Spring is here

Tree-roo baby close-up

The Turpentine trees have begun to flower, attracting honeyeaters and lorikeets during the day and Little Red Flying Foxes at night. The smaller Symplocos trees are in full bloom and some of our large Rainforest Rock Orchids have just finished flowering.

Symplocos flowers


Rainforest Rock Orchid

Several small flocks of Scaly-breasted Lorikeets are coming down from the canopy for a drink at the bird baths and pond.

Scaly-breasted Lorikeet


Many Scarlet Honeyeaters are setting up territories and building nests.

Scarlet Honeyeater, female gathering nesting material

White-throated Treecreepers, Rainbow Lorikeets , Macleay’s Honeyeaters, Golden and Rufous Whistlers are among the many other species also breeding now. Spangled Drongos arrived yesterday. Sacred Kingfishers are calling often.

Sacred Kingfisher, fluffed up

Everyone is very busy and it is difficult to decide where to sit and watch all that activity. Well, I happened to pick a good spot: while others are working hard,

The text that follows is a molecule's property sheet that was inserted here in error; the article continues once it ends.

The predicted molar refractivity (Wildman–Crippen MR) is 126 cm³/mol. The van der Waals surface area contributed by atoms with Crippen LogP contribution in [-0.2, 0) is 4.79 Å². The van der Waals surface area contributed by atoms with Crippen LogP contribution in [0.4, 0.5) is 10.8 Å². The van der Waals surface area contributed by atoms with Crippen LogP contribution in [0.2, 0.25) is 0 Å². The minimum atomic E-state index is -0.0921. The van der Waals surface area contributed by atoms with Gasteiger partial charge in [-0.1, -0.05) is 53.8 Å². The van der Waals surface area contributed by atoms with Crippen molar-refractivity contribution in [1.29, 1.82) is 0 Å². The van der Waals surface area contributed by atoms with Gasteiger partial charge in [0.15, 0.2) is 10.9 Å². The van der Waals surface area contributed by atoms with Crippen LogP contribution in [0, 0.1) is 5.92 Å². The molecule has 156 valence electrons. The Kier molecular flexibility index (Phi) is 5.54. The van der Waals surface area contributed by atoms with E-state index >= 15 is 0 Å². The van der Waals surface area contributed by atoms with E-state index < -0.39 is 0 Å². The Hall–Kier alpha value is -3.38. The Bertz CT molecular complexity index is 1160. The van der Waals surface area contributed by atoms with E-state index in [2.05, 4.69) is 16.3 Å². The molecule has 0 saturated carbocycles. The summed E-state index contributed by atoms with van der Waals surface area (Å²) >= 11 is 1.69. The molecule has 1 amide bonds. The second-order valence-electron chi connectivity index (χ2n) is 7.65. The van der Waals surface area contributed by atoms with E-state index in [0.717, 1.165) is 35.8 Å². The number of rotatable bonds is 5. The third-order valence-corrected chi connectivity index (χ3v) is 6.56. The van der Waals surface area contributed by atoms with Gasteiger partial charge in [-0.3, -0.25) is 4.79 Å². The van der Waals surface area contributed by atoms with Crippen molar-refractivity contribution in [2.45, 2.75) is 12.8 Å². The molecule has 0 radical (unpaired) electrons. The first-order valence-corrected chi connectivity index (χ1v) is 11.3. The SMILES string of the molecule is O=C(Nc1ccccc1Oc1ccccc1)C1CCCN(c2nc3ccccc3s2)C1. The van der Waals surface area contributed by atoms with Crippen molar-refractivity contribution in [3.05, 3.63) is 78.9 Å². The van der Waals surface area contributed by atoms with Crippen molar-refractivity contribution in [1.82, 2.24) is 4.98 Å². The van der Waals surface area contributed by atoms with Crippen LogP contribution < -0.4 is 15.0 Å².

David Parer filming riflebirds
David Parer filming riflebirds at the cabin

I am sitting on our veranda to write this. A female Lumholtz’s Tree-kangaroo is sitting about 5 metres away from me in a small Acacia, resting and feeding occasionally.

Tree-roo female

When she eventually turns around, I can see the joey, too .

Tree-roo mum with baby in pouch

Tree-roo baby in pouch

Tree-roo baby close-up


It is still very small and I am looking forward to see it leave the pouch!

2 thoughts on “Spring is here

  1. We enjoyed the recent blogs which follow our recent stay at the cabin. Hopefully, David was able to get good results with his extended stay and addition of scaffolding. I am currently working through digital photos from the trip, and have especially enjoyed working on the RAW files from the young riflebird displays. Thanks so much for making our stay an enjoyable one. We envy your opportunity to enjoy the unique resources contained within your property on a daily basis.

    1. Sorry, Nick, I only now found your comment. David was very happy with the riflebird footage he got, and it was good timing, too: the displays stopped as soon as he had left. We were joking, that he must have packed up the birds in one of his many suitcases! They are back now, freshly molted and with juveniles in tow.

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